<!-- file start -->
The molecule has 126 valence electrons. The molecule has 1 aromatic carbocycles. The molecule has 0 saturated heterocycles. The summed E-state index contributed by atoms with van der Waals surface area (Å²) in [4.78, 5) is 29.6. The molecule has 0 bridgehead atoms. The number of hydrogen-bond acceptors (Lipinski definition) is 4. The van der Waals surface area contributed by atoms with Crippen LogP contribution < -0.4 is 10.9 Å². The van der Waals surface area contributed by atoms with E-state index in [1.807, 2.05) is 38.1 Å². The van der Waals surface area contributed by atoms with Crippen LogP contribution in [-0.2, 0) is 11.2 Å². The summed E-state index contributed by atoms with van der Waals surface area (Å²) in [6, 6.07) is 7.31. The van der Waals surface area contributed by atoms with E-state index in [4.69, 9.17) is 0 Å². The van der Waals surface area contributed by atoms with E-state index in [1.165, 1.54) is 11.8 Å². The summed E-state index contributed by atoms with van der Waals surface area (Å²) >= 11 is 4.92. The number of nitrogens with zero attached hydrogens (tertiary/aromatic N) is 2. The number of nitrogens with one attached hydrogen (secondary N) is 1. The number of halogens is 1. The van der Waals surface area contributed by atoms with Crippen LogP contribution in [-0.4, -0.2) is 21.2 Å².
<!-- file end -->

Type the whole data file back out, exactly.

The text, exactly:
The molecule has 126 valence electrons. The molecule has 1 aromatic carbocycles. The molecule has 0 saturated heterocycles. The summed E-state index contributed by atoms with van der Waals surface area (Å²) in [4.78, 5) is 29.6. The molecule has 0 bridgehead atoms. The number of hydrogen-bond acceptors (Lipinski definition) is 4. The van der Waals surface area contributed by atoms with Crippen LogP contribution < -0.4 is 10.9 Å². The van der Waals surface area contributed by atoms with E-state index in [1.807, 2.05) is 38.1 Å². The van der Waals surface area contributed by atoms with Crippen LogP contribution in [-0.2, 0) is 11.2 Å². The summed E-state index contributed by atoms with van der Waals surface area (Å²) in [6, 6.07) is 7.31. The van der Waals surface area contributed by atoms with E-state index in [4.69, 9.17) is 0 Å². The van der Waals surface area contributed by atoms with E-state index in [1.165, 1.54) is 11.8 Å². The summed E-state index contributed by atoms with van der Waals surface area (Å²) >= 11 is 4.92. The number of nitrogens with zero attached hydrogens (tertiary/aromatic N) is 2. The number of nitrogens with one attached hydrogen (secondary N) is 1. The number of halogens is 1. The van der Waals surface area contributed by atoms with Crippen LogP contribution in [-0.4, -0.2) is 21.2 Å².